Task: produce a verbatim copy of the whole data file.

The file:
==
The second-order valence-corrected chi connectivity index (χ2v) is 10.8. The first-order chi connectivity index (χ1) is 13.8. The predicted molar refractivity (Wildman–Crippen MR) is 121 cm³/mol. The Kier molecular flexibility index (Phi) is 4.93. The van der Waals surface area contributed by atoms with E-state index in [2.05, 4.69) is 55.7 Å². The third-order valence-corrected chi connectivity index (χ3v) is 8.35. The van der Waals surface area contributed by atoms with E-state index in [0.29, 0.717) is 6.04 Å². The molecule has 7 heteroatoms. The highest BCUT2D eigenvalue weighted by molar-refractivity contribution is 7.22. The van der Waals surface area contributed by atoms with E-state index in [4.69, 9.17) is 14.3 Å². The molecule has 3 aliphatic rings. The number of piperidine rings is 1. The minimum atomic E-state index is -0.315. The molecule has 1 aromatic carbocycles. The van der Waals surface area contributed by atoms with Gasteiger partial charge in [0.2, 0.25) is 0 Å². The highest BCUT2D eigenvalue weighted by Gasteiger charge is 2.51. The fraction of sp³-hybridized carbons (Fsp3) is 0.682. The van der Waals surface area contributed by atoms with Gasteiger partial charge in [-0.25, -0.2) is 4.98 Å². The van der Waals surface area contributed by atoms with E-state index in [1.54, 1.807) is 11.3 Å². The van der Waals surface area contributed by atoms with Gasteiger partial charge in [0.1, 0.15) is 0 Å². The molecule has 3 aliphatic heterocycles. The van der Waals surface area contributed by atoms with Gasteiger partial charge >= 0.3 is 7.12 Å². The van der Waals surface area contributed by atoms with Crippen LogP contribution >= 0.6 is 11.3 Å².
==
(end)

The second-order valence-corrected chi connectivity index (χ2v) is 10.8. The first-order chi connectivity index (χ1) is 13.8. The predicted molar refractivity (Wildman–Crippen MR) is 121 cm³/mol. The Kier molecular flexibility index (Phi) is 4.93. The van der Waals surface area contributed by atoms with E-state index in [2.05, 4.69) is 55.7 Å². The third-order valence-corrected chi connectivity index (χ3v) is 8.35. The van der Waals surface area contributed by atoms with E-state index in [0.29, 0.717) is 6.04 Å². The molecule has 7 heteroatoms. The highest BCUT2D eigenvalue weighted by molar-refractivity contribution is 7.22. The van der Waals surface area contributed by atoms with E-state index in [4.69, 9.17) is 14.3 Å². The molecule has 3 aliphatic rings. The number of piperidine rings is 1. The minimum atomic E-state index is -0.315. The molecule has 1 aromatic carbocycles. The van der Waals surface area contributed by atoms with Gasteiger partial charge in [0.2, 0.25) is 0 Å². The highest BCUT2D eigenvalue weighted by Gasteiger charge is 2.51. The fraction of sp³-hybridized carbons (Fsp3) is 0.682. The van der Waals surface area contributed by atoms with Gasteiger partial charge in [-0.25, -0.2) is 4.98 Å². The van der Waals surface area contributed by atoms with E-state index in [1.54, 1.807) is 11.3 Å². The van der Waals surface area contributed by atoms with Gasteiger partial charge in [0.1, 0.15) is 0 Å². The molecule has 3 aliphatic heterocycles. The van der Waals surface area contributed by atoms with Gasteiger partial charge >= 0.3 is 7.12 Å². The van der Waals surface area contributed by atoms with Crippen LogP contribution >= 0.6 is 11.3 Å².